Leeds Crown Court heard yesterday the youngster’s mother had gone shopping with her partner but he said he had been left behind because he had been naughty.
Ewan McLachlan, prosecuting, said a woman visiting another flat nearby in Leeds heard banging and when she went outside saw the boy screaming “help me, fire” at the window of his first floor home.
She called the fire brigade while desperate neighbours got a ladder up to the flat which was filling with smoke.
The boy put his head out through the top of the kitchen window but the opening was only a foot square and not big enough to pull him through.
The youngster was being sick from the billowing black smoke and those on the ground could smell the UPVC windows were melting.
Fortunately at that point the fire brigade arrived and went into the flat to rescue the screaming youngster.
They later discovered the seat of the fire was in a small bedroom where the curtains had been set alight and the metal top of a lighter was found on the bed.
The boy told a special constable he started the fire because he hated his mother’s boyfriend who stopped him going to shop with his mother and who “shouts and swears”.
By then the boy’s mother had returned to the property saying she had only been gone a short while.
A check at the supermarket revealed she and her partner were inside the store for 15 minutes in addition to the travelling time.
The 26-year-old mother who admitted neglect of her son who cannot be identified, was given a 12 months prison sentence suspended for two years with a 30 day activity requirement.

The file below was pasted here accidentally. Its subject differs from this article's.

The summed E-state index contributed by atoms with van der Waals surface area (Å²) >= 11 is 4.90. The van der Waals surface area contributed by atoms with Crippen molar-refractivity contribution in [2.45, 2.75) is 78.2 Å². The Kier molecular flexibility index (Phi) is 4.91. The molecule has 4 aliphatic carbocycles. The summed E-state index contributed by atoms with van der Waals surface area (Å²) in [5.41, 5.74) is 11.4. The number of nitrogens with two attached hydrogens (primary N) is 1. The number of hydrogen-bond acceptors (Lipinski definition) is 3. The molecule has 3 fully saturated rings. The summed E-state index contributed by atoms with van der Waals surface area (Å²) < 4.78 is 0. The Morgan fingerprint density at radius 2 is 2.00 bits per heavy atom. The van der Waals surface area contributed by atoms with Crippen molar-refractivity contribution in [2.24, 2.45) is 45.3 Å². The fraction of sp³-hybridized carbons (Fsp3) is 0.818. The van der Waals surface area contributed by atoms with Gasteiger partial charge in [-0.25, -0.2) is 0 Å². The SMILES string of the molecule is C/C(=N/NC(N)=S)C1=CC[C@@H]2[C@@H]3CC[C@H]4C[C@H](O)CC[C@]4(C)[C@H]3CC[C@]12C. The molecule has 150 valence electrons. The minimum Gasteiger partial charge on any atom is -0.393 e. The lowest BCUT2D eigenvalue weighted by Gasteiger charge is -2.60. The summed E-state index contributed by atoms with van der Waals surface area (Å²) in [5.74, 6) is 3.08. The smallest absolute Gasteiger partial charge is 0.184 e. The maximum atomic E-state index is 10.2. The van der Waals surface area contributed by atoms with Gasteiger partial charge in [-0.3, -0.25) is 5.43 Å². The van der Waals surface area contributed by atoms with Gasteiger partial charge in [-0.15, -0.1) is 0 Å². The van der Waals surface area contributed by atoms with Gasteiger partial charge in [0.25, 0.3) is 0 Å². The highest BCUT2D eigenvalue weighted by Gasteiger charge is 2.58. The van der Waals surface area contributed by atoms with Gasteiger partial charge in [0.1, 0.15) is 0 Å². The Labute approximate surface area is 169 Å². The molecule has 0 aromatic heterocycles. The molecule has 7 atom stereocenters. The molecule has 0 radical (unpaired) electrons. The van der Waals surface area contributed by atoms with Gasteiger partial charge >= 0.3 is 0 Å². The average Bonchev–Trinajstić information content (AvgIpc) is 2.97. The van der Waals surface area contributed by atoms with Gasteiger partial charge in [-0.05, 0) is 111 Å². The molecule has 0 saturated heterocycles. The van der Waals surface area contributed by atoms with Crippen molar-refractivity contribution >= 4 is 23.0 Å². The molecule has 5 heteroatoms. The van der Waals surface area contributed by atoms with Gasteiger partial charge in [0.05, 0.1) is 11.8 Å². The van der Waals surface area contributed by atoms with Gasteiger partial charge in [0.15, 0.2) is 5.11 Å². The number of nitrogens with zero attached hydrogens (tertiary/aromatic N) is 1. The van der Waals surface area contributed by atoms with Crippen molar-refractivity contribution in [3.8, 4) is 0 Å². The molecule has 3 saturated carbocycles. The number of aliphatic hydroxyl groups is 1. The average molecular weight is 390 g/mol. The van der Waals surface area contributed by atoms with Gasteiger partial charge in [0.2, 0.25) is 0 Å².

The court heard the boy is currently in foster care.
Kama Melly representing his mother, who is pregnant again, said she hoped to reunite the family in the future. She appreciated the seriousness of what she had done “and what could have been the tragic consequences”.
Judge Sally Cahill QC told the mother: “Six-year-old children should never be left unsupervised. They are not old enough, they need somebody there to make sure they don’t get into situations which can be dangerous for them, that’s exactly what happened.”
“You might now have been attending a funeral, for him it was absolutely terrifying, for your neighbours it was scary and dangerous as they tried to save him and you put the fire service at risk who had to go in to get him out, there is absolutely no excuse at all.”
She said the fact she was saying she had only been out a short time showed she was still trying to minimise what she had done and warned her: “Make sure you don’t ever do something like this again.”